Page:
High achievers

As the Alpine Club celebrates its 150th anniversary, the cream of the world’s climbers meet in Zermatt, Switzerland, to pay homage to the British men who pioneered the sport of mountaineering, writes Carolyn Fry
At 3,800 metres on Switzerland’s Breithorn mountain, the weather is closing in. White flakes swirl around on a biting wind that has sucked the temperature down to –15°C. The snow-covered ground blends seamlessly with low-hanging cloud, so everywhere is a disorientating bright white. Only when the mist lifts to reveal the surrounding jagged grey-brown rocks does the landscape regain its lucidity. When it does, it also reveals a stream of tiny, silhouetted climbers, roped together in fours, slowly edging their way towards the summit.

With the Alps now a mecca for mountaineers wanting to test their mettle on its array of 4,000-metre peaks, this could be any day in the Swiss climbing season. But a closer look at the 60 or so people trudging step by step through the snow hints at a more auspicious occasion. All consummate mountaineers, they include Doug Scott, a veteran of 45 expeditions to the high mountains of Asia; George Band, member of the team that made the first ascent of Mount Everest in 1953; and Stephen Venables, the first Briton to climb Everest without oxygen.

These mountain celebrities have come to the Swiss village of Zermatt to climb the 4,164-metre Breithorn and pay homage to the Alps in the 150th anniversary year of the world’s first mountaineering club, the Alpine Club. Founded on 22 December 1857 by a group of British mountaineers in the Ashley Hotel, London, the club has been at the forefront of mountaineering ever since. ‘It’s a club for climbers and our membership includes most of the mountaineers in the country,’ says Venables, the club’s current president. To join as a full member, you must have bagged at least 20 ‘respectable alpine routes or peaks’, or the equivalent in other ranges and wilderness areas.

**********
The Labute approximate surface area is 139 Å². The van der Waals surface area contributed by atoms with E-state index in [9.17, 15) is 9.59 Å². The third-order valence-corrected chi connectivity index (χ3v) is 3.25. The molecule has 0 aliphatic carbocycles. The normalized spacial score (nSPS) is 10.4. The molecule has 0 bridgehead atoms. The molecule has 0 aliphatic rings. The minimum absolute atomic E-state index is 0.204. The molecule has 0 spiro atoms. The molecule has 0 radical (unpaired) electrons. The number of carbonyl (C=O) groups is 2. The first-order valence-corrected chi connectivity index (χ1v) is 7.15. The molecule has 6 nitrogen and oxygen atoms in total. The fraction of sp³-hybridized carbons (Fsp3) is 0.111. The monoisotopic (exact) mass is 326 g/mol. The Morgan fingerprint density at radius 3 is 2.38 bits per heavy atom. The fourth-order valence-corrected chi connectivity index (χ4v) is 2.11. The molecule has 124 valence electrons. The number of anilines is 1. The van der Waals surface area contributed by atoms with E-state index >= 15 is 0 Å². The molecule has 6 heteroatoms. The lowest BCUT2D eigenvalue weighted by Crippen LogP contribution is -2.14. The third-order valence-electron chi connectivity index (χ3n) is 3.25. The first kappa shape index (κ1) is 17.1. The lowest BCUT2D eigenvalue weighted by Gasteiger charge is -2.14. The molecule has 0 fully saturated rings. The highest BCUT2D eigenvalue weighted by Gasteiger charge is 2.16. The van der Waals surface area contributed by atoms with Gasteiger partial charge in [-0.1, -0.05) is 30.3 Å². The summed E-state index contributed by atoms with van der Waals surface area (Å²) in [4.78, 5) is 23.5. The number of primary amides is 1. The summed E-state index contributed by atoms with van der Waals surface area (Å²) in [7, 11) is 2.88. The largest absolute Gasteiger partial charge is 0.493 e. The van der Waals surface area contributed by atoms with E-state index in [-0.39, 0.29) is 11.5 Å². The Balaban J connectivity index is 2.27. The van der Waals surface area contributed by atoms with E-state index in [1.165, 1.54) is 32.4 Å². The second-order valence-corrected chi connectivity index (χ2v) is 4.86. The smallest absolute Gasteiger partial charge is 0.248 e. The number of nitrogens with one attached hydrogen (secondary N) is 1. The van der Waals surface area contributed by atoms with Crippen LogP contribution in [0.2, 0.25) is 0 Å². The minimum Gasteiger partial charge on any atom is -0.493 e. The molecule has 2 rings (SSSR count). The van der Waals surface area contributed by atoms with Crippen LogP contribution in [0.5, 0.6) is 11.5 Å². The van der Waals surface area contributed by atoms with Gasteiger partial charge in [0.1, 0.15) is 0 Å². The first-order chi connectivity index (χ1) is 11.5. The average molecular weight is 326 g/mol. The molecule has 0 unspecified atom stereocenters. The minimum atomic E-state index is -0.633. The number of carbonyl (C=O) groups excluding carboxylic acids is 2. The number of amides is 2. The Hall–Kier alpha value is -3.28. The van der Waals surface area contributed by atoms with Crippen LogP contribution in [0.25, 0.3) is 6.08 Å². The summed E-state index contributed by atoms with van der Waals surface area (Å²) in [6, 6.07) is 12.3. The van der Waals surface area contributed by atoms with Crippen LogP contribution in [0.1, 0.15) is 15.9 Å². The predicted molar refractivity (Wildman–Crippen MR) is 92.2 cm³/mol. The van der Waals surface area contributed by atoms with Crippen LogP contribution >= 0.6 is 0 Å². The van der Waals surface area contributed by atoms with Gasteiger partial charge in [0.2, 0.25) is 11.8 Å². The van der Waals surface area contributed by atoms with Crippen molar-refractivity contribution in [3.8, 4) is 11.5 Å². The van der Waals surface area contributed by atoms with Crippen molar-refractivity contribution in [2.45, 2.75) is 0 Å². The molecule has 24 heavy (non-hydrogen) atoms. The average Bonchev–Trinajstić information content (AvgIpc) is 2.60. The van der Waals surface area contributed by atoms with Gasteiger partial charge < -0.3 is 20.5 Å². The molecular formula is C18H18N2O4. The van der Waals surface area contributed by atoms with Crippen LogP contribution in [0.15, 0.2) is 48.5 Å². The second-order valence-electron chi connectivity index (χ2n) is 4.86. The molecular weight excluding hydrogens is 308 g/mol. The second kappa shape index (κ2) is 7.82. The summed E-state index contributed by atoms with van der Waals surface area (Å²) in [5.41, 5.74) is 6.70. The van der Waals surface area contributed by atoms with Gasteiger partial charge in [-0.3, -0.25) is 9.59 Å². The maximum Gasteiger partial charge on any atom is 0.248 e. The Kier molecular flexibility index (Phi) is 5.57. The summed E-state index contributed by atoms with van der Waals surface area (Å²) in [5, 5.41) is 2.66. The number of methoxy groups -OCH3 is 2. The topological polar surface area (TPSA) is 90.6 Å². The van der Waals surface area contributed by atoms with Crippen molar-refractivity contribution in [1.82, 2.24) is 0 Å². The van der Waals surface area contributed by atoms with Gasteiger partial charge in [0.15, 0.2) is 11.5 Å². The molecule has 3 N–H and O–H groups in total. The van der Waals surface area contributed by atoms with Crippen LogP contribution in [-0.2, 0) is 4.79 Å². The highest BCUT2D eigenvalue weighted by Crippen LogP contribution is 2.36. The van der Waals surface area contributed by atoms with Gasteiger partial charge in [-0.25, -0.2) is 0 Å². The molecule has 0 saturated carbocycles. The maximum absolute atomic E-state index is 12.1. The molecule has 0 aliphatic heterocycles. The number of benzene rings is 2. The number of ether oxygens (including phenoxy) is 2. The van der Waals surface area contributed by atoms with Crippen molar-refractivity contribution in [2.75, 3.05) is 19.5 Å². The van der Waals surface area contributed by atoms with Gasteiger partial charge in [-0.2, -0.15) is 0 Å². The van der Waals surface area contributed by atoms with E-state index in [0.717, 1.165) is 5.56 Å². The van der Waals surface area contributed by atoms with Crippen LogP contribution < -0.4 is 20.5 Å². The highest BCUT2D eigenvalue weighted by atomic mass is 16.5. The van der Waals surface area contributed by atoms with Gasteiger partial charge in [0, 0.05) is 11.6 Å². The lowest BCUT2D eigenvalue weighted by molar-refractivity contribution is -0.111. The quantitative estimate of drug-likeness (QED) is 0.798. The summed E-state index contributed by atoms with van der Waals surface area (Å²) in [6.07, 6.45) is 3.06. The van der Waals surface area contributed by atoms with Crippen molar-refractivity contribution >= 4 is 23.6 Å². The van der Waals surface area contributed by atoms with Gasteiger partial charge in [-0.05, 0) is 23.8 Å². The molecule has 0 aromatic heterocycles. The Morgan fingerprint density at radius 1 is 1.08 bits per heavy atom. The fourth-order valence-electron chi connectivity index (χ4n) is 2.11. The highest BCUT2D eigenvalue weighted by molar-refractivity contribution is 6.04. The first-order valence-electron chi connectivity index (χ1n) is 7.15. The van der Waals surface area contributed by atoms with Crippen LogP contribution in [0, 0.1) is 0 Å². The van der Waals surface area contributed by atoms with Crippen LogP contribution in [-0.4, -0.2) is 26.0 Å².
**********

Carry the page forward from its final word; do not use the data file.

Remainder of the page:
When the Alpine Club was founded, however, the Alps were still a relatively unknown quantity. Before the turn of the 18th century, the towering peaks and sheer rock faces were largely regarded with horror rather than as places of beauty to be explored. After experiencing the Great St Bernhard Pass, the monk John de Bremble prayed: ‘Lord restore me to my brethren, that I may tell them not to come to this place of torment.’ The 17th-century diarist John Evelyn summed up the landscape as a collection of ‘horrid and fearful crags and tracts’, and essayist Joseph Addison recoiled from ‘this most mis-shapen scenery’.

The subsequent change in attitude towards the mountains had much to do with developments in literature, science and tourism. During the early 19th century, the poets Byron and Wordsworth both wrote of the Alps’ majesty and beauty, while scientists such as Scotsman Professor JD Forbes and Irishman John Tyndall began ascending peaks to seek knowledge about the forces that created the Earth’s lofty landscapes.

Later, as Britons who had grown wealthy on the Industrial Revolution started spending their spoils on grand tours of continental Europe, the concept of tourism emerged, and inns sprung up in Alpine villages to cater for visitors. The formerly fearsome rock faces were now challenges to be conquered.

Peak time

The Alps soon became an adventure playground in which well-heeled Britons competed to be the first to reach the top of unclimbed summits. Between 1857 and 1863, the Alpine Club swelled to 281 members, whose middle- and upper-class affluence afforded them the time and money to indulge in their new hobby. In Summit, his informative history of the Alpine Club, Band writes: ‘... if you view the ring of peaks in the wonderful panorama from the Gornergrat above Zermatt, the Dom, Täschhorn, Alphubel, Allalinhorn, Rimpfischhorn and Strahlhorn were all climbed by the British, as were also the Nord End of Monte Rosa, Lyskamm and Castor. Pollux and Breithorn fell to Swiss and French climbers but, thereafter, the Matterhorn, Gabelhorn, Zinal Rothorn and Weisshorn were British successes.’